Publishing

Why Is Ann Godoff

Diving on Penguin?

It’s a Lovely Match

Not since 1999, when Tina Brown dumped Condé Nast for a little adventure called Talk , has there been so much buzz about the comings and goings of a middle-aged media personage. But for the past two weeks, the only thing people in book publishing could talk about was the rat-a-tat firing and hiring of star editor Ann Godoff.

Just in case you’ve been wasting your attention on more trivial matters like whether we’re going to war with Iraq, here’s a quick recap: Two weeks ago, Ms. Godoff was abruptly fired by Random House chief executive Peter Olson for, on the record, repeatedly falling short of the target goals for her imprint, known in the industry as “Little Random.” The common wisdom, however, was that the feared or revered (depending on whom you talk to-sometimes both adjectives come from the same source) Ms. Godoff was let go for more personal reasons.

“She’s a literary snob,” some said, despite the fact that many of her signature books, like Tom Brokaw’s The Greatest Generation and John Berendt’s Midnight in the Garden of Good and Evil , are hardly of the highest brow. “She doesn’t play well with others,” others said, pointing to her supposed feuds with Knopf chief Sonny Mehta and with Gina Centrello, the publisher of sister imprint Ballantine, which has now absorbed Little Random. Eight days later, Ms. Godoff had her own imprint with the Penguin Group (USA) and was signing up a Random editor, Scott Moyers, to help her publish a line of primarily nonfiction titles. She’ll soon make another hire, according to Penguin president Susan Petersen Kennedy, for her as-yet-unnamed imprint. (It will launch in 2004.) “We hired her for her taste, her editorial acumen and her brilliant work,” Ms. Petersen Kennedy told the Financial Times on Monday. “I really admire her, and have for several years,” she echoed to me.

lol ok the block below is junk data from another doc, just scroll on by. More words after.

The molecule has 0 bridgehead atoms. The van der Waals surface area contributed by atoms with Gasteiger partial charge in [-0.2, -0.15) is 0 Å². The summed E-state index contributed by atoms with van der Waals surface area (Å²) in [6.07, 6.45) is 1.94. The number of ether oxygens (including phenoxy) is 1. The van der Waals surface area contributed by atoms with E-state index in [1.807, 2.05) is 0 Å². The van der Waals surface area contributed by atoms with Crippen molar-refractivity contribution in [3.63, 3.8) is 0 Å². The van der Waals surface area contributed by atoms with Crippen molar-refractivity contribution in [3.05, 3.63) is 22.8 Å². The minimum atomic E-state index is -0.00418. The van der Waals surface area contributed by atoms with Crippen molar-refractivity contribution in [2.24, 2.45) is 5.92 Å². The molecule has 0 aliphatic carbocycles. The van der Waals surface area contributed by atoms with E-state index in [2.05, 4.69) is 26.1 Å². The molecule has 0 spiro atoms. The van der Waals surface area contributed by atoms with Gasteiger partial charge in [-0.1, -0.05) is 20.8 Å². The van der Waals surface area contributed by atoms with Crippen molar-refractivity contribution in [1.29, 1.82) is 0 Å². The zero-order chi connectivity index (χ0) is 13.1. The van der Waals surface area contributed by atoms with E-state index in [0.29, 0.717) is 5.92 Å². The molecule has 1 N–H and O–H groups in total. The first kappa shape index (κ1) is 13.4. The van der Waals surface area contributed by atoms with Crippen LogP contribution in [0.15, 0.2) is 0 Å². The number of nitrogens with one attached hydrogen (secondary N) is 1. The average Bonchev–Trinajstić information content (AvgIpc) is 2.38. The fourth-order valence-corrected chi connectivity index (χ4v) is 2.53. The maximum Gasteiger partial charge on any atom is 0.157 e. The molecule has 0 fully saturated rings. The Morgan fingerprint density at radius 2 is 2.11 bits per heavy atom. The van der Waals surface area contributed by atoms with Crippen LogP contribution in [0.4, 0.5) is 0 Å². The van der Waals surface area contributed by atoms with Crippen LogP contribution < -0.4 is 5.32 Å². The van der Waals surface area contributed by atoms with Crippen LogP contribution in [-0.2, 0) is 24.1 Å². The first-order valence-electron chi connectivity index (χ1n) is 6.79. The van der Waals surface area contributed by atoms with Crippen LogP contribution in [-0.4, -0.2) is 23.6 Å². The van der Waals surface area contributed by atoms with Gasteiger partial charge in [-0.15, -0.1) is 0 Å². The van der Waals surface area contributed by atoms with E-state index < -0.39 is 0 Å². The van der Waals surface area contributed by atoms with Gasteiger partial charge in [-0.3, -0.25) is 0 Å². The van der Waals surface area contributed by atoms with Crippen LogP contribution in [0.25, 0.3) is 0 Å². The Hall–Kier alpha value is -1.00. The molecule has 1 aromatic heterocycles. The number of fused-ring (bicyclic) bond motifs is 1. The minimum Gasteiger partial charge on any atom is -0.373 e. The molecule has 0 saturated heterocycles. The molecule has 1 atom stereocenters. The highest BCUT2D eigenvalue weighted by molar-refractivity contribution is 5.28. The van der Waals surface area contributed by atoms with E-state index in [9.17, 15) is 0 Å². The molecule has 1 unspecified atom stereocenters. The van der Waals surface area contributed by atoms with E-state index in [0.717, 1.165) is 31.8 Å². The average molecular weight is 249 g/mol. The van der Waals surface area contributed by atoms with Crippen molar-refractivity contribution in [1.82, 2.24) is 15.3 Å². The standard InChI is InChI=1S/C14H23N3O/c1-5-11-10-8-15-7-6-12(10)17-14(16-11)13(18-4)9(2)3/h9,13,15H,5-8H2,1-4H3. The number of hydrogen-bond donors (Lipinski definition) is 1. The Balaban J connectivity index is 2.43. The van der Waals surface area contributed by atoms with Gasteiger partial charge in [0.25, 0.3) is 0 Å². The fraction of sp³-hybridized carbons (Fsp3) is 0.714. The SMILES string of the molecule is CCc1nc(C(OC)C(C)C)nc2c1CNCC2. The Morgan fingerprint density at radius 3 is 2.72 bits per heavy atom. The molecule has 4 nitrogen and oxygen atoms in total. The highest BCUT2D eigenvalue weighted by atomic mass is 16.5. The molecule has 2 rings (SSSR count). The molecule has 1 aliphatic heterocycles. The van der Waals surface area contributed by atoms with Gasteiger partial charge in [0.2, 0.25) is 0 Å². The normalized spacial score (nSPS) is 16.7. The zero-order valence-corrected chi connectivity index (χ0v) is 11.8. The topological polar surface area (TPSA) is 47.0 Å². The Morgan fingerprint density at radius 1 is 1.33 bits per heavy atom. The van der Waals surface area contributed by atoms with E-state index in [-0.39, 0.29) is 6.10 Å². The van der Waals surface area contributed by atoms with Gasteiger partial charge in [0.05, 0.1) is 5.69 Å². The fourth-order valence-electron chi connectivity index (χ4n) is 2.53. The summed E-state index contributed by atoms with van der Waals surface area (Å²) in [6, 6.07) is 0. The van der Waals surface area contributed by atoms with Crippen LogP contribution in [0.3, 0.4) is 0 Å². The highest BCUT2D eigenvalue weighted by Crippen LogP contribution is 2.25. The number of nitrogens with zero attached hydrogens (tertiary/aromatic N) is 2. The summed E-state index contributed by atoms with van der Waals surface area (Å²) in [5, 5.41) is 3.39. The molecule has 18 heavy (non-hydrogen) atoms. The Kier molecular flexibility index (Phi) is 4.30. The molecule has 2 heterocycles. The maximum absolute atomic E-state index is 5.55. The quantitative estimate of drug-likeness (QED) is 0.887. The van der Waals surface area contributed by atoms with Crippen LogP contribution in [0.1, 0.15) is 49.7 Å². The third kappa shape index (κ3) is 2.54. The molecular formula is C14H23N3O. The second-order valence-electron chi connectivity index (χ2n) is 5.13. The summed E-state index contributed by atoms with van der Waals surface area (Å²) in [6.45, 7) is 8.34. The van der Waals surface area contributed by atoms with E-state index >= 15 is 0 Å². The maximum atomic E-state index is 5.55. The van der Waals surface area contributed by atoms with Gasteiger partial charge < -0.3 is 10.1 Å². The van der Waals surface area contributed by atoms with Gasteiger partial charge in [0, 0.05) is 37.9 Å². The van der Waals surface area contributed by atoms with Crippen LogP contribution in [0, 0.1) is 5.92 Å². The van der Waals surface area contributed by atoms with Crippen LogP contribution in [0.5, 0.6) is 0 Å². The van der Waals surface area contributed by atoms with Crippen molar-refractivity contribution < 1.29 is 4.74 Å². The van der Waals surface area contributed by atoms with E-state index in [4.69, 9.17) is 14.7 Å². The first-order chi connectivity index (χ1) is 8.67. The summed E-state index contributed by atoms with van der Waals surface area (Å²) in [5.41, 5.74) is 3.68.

Ms. Godoff’s detractors may predict disaster, but Penguin’s move makes sense. The Pearson-owned publisher is all about expansion, having added several imprints in the past two years, including Portfolio, a business-book publisher headed up by Adrian Zackheim, formerly of HarperCollins, and Gotham books, which is run by longtime publishing personality William Shinker. And Ms. Godoff is what anybody would call a real “get”: a “prestige” publisher who may well bring best-selling authors like Mr. Brokaw, Mr. Berendt and Caleb Carr to her new job.

But why would she choose Penguin? Not the type to kick back and reconfigure her life, those who know her say-and savvy enough to take advantage of the very small window of time before her writers get settled in with other editors-Ms. Godoff may simply have taken the first good offer to come her way. Ms. Petersen Kennedy said she was on the phone to Ms. Godoff “within minutes” of hearing the news. HarperCollins probably didn’t come calling at all: Ms. Godoff and HarperCollins honcho Cathy Hemming barely speak, said one editor who knows them both. Ultra-commercial Warner Books-even before it was officially put up for sale-would have been out of the question; Holtzbrinck surely doesn’t pay in the Ann Godoff $500,000 range. And Simon & Schuster already has its own heavy-hitting nonfiction editor in Alice Mayhew.